1. Discuss the issue with your coworkers and explain the consequences of large commits. Maybe they simply don't understand that complicated merges are a direct consequence of rare commits, and than small, frequent commits will make merges (relatively) easy.

    I knew a lot of programmers who were simply convinced that merges are always complicated. They did at most one commit per day, avoided to use powerful tools such as Visual Studio's diff and auto-merge, and had a poor practice of manual merging (unless “Take mine” with no further diff inspection is actually a good practice). For them, this had nothing to do with them, and was the inherent nature of a merge.

  2. Give concrete examples of what is happening in other companies (especially the ones your coworkers have a deep respect for). They may simply be unaware that it is an issue, and be convinced that a maximum one commit per day is what every team does.

    Some people are unaware that there are teams of 5-10 members who make up to 50 pushes to production, which translates into an average of 5-10 commits per day per person. They may not understand neither how is it possible, nor why would anyone do it.

  3. Lead by example. Do enough small commits yourself. If possible, do a short presentation showing their and your merges side by side over a week (I'm not sure if extracting this sort of information is easy from a version control). Emphasize on the eventual mistakes they've done during their merges and compare it to the number of errors you've done (which should be close to zero).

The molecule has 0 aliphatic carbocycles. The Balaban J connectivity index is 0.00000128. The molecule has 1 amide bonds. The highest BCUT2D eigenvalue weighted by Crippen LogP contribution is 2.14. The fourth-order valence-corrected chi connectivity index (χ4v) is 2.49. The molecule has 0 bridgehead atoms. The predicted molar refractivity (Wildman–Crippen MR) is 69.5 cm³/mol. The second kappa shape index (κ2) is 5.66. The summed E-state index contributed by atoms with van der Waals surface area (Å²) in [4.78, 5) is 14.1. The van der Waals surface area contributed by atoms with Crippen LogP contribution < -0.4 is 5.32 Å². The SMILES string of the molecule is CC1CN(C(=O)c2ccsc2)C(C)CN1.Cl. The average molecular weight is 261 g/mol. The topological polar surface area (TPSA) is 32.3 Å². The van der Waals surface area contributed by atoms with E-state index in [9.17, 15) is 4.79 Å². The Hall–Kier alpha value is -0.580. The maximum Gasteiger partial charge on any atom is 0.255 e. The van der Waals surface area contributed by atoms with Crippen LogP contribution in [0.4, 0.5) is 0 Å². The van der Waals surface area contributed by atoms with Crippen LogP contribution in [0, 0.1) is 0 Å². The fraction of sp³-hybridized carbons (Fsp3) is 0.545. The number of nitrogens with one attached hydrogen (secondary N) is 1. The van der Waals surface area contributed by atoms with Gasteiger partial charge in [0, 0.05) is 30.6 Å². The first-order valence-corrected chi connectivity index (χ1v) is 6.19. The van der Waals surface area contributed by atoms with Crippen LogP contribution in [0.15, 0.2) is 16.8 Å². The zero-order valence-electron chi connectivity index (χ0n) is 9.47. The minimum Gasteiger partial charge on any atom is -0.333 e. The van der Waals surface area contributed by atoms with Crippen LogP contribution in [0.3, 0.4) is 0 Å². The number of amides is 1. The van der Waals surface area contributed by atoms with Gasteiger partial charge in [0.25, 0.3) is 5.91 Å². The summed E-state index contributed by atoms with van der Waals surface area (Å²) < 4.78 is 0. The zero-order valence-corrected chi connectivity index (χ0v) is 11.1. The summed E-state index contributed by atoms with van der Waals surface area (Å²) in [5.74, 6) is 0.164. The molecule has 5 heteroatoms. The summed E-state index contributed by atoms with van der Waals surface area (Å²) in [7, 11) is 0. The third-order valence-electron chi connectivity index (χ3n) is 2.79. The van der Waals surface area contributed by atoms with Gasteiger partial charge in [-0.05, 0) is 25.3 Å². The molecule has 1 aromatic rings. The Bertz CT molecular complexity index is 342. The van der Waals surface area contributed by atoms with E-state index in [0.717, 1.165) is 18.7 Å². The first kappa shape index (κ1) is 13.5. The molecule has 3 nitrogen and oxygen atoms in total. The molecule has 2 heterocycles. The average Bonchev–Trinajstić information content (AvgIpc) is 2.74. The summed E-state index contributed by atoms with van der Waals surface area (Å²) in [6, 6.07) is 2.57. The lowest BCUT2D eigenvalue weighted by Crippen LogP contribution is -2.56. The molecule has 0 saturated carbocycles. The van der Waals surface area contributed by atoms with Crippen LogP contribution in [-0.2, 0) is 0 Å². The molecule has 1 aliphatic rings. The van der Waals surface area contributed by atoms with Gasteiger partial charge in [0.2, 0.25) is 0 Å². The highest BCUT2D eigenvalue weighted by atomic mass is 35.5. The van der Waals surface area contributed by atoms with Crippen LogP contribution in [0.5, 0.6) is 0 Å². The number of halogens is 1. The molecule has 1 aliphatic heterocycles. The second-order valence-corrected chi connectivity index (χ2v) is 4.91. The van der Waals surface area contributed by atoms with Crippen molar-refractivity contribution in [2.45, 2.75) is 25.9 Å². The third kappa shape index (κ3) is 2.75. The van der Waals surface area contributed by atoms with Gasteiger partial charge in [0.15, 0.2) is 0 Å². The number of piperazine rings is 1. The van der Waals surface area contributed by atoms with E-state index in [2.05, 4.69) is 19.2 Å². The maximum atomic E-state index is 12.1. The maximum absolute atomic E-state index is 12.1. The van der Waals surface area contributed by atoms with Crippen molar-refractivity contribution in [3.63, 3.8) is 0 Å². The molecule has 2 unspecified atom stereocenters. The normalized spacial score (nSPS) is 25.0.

4. Use the “I told you” technique, when appropriate. When you see your colleagues suffer over a painful merge, loudly comment that small, frequent commits could make merges (relatively) painless.

  5. Explain that there is no minimum duration to make a commit. A commit may even correspond to a minor change made in a few seconds. Renaming a file, removing an obsolete comment, correcting a typo are all tasks which can be committed immediately.

    Programmers shouldn't fear doing a tiny commit, but rather aggregating many changes into one huge commit.

  6. Work with individuals instead of a team, when appropriate. If there is a person who particularly refuses to do frequent, small commits, talk with this person individually to see why is he refusing it.

    They may give perfectly valid reasons which may give you the hint about what's going on with a team. Some reasons I've heard myself:

    • “My teacher/mentor told me that the best practice is to do one commit per day.” It doesn't surprise me, given what I had to hear from my teachers in college.

    • “My colleagues told me that I should make less commits.” I've been told that too in some teams, and I understand their point. We had a log which was practically filled with my commits (not hard to do when four teammates don't even do one commit per day), which frustrated my coworkers.